May 2, 2014 · 1 minute

The White House has released a report urging the government to protect consumer privacy in the age of big data, where intelligence agencies and private companies alike can collect insane amounts of information about essentially anyone who uses the Internet. The report is at once a victory for those wary of technology companies' ubiquity and a loss for those who view it as a smoke-and-mirrors defense of consumer privacy meant to shift attention from spy agencies.

The report's recommendations are broad. It urges Congress to amend an outdated law so it can afford similar privacy to digital possessions that it does to physical ones; to extend the protections granted to Americans to non-Americans; and to increase technical expertise so the government can protect civil liberties in an era when most anything is decided by algorithms. It also suggests that rules should be written to protect students' personal information, and that companies should be forced to report when large data breaches, like the one at Target, occur.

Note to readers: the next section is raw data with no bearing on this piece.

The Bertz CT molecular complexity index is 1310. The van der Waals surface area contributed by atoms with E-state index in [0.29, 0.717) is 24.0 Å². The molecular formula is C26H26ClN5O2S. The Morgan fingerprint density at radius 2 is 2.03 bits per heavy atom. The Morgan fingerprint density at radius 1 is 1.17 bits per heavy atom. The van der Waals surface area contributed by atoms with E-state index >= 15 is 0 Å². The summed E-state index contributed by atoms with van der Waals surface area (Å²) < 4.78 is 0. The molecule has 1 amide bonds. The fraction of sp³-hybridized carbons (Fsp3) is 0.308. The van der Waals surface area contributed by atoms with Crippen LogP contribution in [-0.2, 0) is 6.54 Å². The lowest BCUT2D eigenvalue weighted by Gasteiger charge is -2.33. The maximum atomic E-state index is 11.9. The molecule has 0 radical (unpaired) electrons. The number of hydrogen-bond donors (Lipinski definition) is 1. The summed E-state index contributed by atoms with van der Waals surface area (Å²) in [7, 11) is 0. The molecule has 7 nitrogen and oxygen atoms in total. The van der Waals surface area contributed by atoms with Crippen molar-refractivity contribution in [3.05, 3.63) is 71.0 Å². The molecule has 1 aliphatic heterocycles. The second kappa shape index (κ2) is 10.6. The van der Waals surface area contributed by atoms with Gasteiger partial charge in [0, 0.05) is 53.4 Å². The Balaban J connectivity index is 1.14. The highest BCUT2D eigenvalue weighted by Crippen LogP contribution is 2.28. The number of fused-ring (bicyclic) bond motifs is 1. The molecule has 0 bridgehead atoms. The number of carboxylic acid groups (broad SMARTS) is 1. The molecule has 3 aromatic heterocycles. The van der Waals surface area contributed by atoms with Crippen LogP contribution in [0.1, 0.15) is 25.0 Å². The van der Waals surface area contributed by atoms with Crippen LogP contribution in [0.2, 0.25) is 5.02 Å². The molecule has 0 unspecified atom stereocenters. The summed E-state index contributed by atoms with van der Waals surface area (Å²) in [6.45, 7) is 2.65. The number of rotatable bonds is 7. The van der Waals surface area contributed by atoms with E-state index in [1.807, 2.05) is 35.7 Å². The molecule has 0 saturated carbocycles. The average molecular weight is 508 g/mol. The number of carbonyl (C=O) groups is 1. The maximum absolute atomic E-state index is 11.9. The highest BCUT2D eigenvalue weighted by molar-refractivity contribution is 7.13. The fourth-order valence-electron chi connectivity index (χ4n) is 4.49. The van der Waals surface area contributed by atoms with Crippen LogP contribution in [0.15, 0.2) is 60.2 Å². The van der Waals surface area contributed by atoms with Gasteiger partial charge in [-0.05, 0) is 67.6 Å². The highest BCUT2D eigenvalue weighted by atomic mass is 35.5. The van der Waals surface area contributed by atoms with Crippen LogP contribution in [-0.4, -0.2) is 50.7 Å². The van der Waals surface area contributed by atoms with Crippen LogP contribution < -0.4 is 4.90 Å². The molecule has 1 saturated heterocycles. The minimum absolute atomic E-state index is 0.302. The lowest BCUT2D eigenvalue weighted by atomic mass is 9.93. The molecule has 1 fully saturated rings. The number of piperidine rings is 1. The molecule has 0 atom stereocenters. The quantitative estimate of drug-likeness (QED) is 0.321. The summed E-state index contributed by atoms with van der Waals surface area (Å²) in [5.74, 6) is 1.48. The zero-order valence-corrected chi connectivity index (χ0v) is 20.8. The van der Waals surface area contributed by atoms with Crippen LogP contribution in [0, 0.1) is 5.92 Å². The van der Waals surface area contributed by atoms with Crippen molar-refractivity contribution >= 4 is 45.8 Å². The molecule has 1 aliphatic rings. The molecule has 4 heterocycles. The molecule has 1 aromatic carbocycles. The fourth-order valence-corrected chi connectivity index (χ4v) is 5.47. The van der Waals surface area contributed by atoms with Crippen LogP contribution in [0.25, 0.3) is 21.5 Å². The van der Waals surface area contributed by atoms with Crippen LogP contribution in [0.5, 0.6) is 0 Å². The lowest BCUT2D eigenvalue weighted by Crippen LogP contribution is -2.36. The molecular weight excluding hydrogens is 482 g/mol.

The report touches on many important issues many people face every time they decide to use the Internet. Email services have been shut down because they refused to hand over the keys to their users' personal information, many companies have faced intense scrutiny for gathering data about students, and Internet users the world over distrust American tech companies. If its recommendations are implemented, the Internet would be a bit better than it is right now.

But it's unclear if any of these recommendations will lead to actual change. These reports, like the one released by the Obama administration last year, make for good public relations but are often just stacks of paper that will be ignored shortly after their release. And, as the New York Times notes, focusing on these issues to distract from the National Security Agency's controversial programs is just diversionary pandering meant to distract from other problems.

[Illustration by Brad Jonas for Pando]